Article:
Tahoe’s Mr. Clarity keeps conservation hopes alive
Editors’s Note: This is the second in a series of Tahoe Daily Tribune stories examining the foundation and operation of the Tahoe Regional Planning Agency.
Call him Mr. Clarity. Or you could call him what he’s been for 34 years: a data collection machine.
Bob Richards came to Lake Tahoe in 1969 to fill a temporary position for the University of California-Davis Tahoe Research Group and never left. His job is to measure the clarity of Lake Tahoe.
“It’s a responsibility I don’t take lightly and my goal is to do it right,” Richards, 64, said. “It’s a bit unsettling, intimidating and humbling to realize so much effort, money, time is going into the restoration of Tahoe that’s based on a very simple exercise I personally do out on the lake every 10 days or so.”
It’s because of his diligence that people know the lake has lost about a foot of clarity a year in the last 30 years. Measurements in the last five years, however, indicate the lake’s clarity has stabilized, even improved. Richards said he’s hopeful environmental restoration work is responsible for the improvement in clarity readings, but it’s too early to say.
“Part of the significant change in clarity is due to meteorological conditions,” Richards said. “But we can remain hopeful the projects are having some effect.”
Richards said until 10 years of data show that the clouding of the lake water has stabilized or improved, people should hold off thinking the lake water is healing.
When he first started collecting information on Lake Tahoe — which contains enough water to flood California 14 inches deep — its water was so clear it had a purplish hue. Today when he looks off the side of his vessel, Richards often sees what he calls the halo effect.
“It used to be a cobalt-blue, almost a purple-blue, in the early years,” Richards said. “Now the water is sort of cloudy, not that crisp color it used to be.”
Every 10 days Richards uses a white disc to measure lake clarity. Relying on 20-20 vision, he marks the depth the disc disappears from view at a spot on the West Shore. It was chosen because earlier data collections indicated it best represents average conditions on the lake.
“I joke with people out on the boat (about the clarity),” Richards said. “It’s not because the lake is changing, it’s because my eyesight is getting bad.”
Over the years, Richards has documented a decrease in lake clarity from about 100 feet to about 70. His measurements vary with the weather and time of year.
Midwinter produces the deepest clarity readings. By then, nutrients and sediments that flow into the lake from the snowmelt have settled and stormy weather can bring upswells of clear water from deep in the lake. Richards recorded the deepest reading in the history of the lake in March 2002 — 135 feet.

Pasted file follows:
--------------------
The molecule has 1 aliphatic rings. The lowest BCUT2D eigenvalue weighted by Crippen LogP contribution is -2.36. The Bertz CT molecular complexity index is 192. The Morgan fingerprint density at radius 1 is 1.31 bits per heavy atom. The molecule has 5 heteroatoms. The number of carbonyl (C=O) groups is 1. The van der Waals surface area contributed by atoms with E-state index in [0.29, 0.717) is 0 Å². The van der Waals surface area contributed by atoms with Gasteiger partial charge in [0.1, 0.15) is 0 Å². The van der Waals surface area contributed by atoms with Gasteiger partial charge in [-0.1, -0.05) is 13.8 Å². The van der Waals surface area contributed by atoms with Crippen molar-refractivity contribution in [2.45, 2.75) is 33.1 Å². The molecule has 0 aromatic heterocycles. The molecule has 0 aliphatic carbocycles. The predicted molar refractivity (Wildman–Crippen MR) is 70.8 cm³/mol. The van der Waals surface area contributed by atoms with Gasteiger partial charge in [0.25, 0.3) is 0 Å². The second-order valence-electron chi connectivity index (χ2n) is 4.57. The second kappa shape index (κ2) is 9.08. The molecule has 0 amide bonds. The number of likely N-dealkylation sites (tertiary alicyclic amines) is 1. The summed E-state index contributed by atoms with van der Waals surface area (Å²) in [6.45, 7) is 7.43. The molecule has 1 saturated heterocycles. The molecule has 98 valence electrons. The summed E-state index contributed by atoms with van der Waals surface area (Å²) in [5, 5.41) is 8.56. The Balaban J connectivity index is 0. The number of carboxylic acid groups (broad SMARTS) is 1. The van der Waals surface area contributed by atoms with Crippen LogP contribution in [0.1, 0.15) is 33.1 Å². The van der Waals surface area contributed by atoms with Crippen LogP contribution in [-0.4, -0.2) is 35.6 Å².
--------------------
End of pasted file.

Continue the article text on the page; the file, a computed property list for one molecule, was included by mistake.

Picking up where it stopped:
East Shore waters are clearer than the West Shore’s because less snow falls on the East Shore. Consequently there are fewer creeks and streams that empty into that side of the lake. Less runoff translates to water that’s clearer on the East Shore, Richards said. East Shore readings are about 3 feet deeper.
Richards’ work is done off the side of the John Le Conte, a vessel named in honor of the man who in September 1873 first measured lake clarity. A publication called the Overland Monthly documented Le Conte’s trip.
Le Conte, who attended UC Berkeley, recorded clear water to about 33 meters, or 107 feet. That’s similar to measurements Charles Goldman, director of the UC Davis Tahoe Research Group, took when he started work at the lake in 1958.
In the thousands of hours Richards has spent on the lake, he says he holds no spot as a favorite. Sunrises and sunsets are great. So is being out on the Le Conte at 2 a.m. under a full moon just after a snowfall.
“I think it has so many different moods,” Richards said. “I haven’t lost my appreciation of the environment at all. If anything it more dear to me than it was. I’m not tired of the lake at all.”
Richards plans to retire next year. Goldman says he doesn’t want to contemplate losing such a resource.
“He’s a one-man army out there collecting data,” said Goldman, who taught Richards limnology, the study of lakes, as an undergraduate at Davis.
“He’s been the backbone of our field operations for over 30 years,” Goldman said. “His experience is just truly exceptional. Everyone who sees him work wants to hire him away from us.”
Coming Monday: Who pays for the TRPA?